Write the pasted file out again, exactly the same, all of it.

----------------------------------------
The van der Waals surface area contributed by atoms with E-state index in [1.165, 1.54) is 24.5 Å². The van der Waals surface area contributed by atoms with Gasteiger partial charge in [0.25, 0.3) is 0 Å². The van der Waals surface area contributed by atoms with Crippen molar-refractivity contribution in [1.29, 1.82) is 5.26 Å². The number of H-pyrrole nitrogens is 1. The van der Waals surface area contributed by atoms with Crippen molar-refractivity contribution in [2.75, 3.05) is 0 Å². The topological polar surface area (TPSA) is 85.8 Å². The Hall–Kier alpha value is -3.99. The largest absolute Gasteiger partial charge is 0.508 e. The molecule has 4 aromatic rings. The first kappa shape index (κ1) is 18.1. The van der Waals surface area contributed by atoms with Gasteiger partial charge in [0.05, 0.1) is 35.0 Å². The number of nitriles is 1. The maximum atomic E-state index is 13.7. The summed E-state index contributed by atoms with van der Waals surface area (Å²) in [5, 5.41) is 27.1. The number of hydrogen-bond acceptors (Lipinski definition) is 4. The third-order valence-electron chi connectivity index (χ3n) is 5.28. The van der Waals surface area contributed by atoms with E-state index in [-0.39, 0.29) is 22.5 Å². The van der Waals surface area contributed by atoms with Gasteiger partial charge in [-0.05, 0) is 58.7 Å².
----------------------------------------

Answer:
The van der Waals surface area contributed by atoms with E-state index in [1.165, 1.54) is 24.5 Å². The van der Waals surface area contributed by atoms with Gasteiger partial charge in [0.25, 0.3) is 0 Å². The van der Waals surface area contributed by atoms with Crippen molar-refractivity contribution in [1.29, 1.82) is 5.26 Å². The number of H-pyrrole nitrogens is 1. The van der Waals surface area contributed by atoms with Crippen molar-refractivity contribution in [2.75, 3.05) is 0 Å². The topological polar surface area (TPSA) is 85.8 Å². The Hall–Kier alpha value is -3.99. The largest absolute Gasteiger partial charge is 0.508 e. The molecule has 4 aromatic rings. The first kappa shape index (κ1) is 18.1. The van der Waals surface area contributed by atoms with Gasteiger partial charge in [0.05, 0.1) is 35.0 Å². The number of nitriles is 1. The maximum atomic E-state index is 13.7. The summed E-state index contributed by atoms with van der Waals surface area (Å²) in [5, 5.41) is 27.1. The number of hydrogen-bond acceptors (Lipinski definition) is 4. The third-order valence-electron chi connectivity index (χ3n) is 5.28. The van der Waals surface area contributed by atoms with E-state index in [-0.39, 0.29) is 22.5 Å². The van der Waals surface area contributed by atoms with Gasteiger partial charge in [-0.05, 0) is 58.7 Å².